Thanks for your insight into the requirements

For completeness here is the .h file that I came up with

#include <Arduino.h>

template <class T>
void printBinBase(T var, boolean bytes = false, boolean newLine = false )
{
  for (int bit = (sizeof(var) * 8) - 1; bit >= 0; bit--)
  {
    Serial.print( var >> bit & 1);
    if (bytes)
    {
      if (!(bit & 7))
      {
        Serial.print(" ");
      }
    }
  }
  if (newLine)
  {
    Serial.println();
  }
}

template <class T>
void printBin(T var)
{
  printBinBase(var, false, false);
}

template <class T>
void printBinln(T var)
{
  printBinBase(var, false, true);
}

template <class T>
void printBinBytes(T var)
{
  printBinBase(var, true, false);
}

template <class T>
void printBinBytesln(T var)
{
  printBinBase(var, true, true);
}


and an example sketch illustrating its use

#include <PrintBin.h>

void setup()
{
  Serial.begin(115200);
  functions();
  uint32_t var = 0b01010101101010100101010110101010;
  Serial.print("printBin(var)\t");
  printBin(var);
  Serial.println("\nnewline from sketch");
  Serial.print("printBinln(var)\t");
  printBinln(var);
  Serial.println("\nnewline from sketch");
  Serial.print("printBinBytes(var)\t");
  printBinBytes(var);
  Serial.println("\nnewline from sketch");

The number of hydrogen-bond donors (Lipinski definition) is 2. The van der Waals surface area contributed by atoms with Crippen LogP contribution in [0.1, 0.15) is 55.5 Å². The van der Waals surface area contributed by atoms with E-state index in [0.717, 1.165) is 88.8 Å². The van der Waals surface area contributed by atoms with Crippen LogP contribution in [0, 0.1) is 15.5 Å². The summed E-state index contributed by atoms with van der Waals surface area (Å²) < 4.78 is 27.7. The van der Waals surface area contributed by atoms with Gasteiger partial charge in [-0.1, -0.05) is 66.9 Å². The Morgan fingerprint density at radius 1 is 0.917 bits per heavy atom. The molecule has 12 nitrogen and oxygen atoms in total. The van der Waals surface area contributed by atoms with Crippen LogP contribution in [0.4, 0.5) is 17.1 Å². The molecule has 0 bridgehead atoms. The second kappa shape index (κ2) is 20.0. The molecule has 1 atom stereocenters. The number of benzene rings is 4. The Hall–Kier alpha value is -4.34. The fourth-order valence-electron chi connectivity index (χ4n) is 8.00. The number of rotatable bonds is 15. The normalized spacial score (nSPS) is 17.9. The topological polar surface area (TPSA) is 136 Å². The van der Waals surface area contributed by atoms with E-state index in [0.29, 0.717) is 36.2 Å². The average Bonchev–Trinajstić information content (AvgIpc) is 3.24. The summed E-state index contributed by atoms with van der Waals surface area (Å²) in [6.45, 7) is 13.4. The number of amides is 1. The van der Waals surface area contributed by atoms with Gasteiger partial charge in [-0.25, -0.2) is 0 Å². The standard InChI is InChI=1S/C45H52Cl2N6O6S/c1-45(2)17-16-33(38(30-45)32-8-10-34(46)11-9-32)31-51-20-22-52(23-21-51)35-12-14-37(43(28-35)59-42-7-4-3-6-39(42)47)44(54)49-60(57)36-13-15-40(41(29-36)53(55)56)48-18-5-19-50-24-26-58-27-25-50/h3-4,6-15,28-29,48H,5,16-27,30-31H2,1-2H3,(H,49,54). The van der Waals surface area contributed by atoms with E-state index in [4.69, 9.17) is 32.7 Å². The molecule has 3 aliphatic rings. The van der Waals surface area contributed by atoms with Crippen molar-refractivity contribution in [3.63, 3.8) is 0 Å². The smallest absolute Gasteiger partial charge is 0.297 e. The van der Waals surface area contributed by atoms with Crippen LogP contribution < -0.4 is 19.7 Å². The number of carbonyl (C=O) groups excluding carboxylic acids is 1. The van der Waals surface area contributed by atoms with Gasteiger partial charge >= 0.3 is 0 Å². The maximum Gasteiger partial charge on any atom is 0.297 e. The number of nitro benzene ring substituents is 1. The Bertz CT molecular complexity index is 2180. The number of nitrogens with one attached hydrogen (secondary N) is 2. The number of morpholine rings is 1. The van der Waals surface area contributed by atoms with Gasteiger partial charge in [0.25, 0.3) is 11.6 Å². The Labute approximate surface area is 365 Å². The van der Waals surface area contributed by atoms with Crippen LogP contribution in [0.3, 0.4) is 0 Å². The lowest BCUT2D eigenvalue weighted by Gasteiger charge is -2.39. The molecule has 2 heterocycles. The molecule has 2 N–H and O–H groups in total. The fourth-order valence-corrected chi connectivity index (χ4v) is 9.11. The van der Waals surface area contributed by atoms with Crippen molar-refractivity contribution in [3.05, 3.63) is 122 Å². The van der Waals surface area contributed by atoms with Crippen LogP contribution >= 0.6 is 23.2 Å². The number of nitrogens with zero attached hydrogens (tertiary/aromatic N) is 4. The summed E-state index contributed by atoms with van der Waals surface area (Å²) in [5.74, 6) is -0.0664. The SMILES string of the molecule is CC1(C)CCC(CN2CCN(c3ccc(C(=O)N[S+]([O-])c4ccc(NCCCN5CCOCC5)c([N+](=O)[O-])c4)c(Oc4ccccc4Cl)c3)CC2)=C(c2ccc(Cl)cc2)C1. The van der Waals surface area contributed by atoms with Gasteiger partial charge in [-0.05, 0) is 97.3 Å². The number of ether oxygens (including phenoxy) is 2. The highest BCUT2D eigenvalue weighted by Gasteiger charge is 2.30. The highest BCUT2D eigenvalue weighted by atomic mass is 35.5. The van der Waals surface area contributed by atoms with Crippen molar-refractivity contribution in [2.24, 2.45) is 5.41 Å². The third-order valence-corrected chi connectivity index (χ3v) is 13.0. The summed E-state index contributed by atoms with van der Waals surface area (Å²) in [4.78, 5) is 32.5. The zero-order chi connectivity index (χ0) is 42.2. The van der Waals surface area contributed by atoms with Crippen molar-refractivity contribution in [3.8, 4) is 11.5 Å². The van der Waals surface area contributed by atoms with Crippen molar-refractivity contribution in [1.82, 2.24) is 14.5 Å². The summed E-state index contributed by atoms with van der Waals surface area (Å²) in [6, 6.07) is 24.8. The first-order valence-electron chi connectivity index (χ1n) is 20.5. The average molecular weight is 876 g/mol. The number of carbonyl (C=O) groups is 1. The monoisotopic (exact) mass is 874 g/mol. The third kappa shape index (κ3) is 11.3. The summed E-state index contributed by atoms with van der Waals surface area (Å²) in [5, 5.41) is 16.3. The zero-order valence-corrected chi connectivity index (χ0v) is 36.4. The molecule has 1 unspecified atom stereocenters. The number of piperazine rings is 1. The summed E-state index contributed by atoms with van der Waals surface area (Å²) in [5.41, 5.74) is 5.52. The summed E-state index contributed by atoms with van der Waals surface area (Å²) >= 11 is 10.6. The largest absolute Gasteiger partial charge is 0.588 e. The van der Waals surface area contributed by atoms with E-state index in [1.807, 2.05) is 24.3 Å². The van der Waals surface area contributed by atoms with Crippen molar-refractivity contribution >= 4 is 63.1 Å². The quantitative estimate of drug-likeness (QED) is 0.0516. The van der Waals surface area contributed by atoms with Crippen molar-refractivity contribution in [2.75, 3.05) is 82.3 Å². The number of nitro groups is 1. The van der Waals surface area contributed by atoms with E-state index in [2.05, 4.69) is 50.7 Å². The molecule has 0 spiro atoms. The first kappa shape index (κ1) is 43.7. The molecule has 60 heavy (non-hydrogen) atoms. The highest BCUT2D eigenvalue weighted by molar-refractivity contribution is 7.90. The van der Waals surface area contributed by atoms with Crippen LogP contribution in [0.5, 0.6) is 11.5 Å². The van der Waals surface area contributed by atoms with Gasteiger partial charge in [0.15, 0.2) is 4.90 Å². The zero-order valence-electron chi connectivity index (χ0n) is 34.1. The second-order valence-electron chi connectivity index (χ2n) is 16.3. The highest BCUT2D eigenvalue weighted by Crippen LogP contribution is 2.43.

Serial.print("printBinBytesln(var)\t");
  printBinBytesln(var);
  Serial.println("\nnewline from sketch");
}

void loop()
{
}

void functions()
{
  Serial.println("NOTE : unlike Serial.print(var, BIN); thes functions print leading zeroes");
  Serial.println();
  Serial.println("printBin(var);      any integer variable as a series of bits");
  Serial.println("printBinln(var);    any integer variable as a series of bits with a newline");
  Serial.println("printBinBytes(var); any integer variable as a series of bits split into bytes");
  Serial.println("printBin(var);      any integer variable as a series of bits split into bytes with a newline");
  Serial.println();
  Serial.println("Examples");
  Serial.println();
}

because it is not a function, but a template to generate functions. there will be so many functions created as may different types you use as template parameter.

Oh I say, well swerved ! :grinning: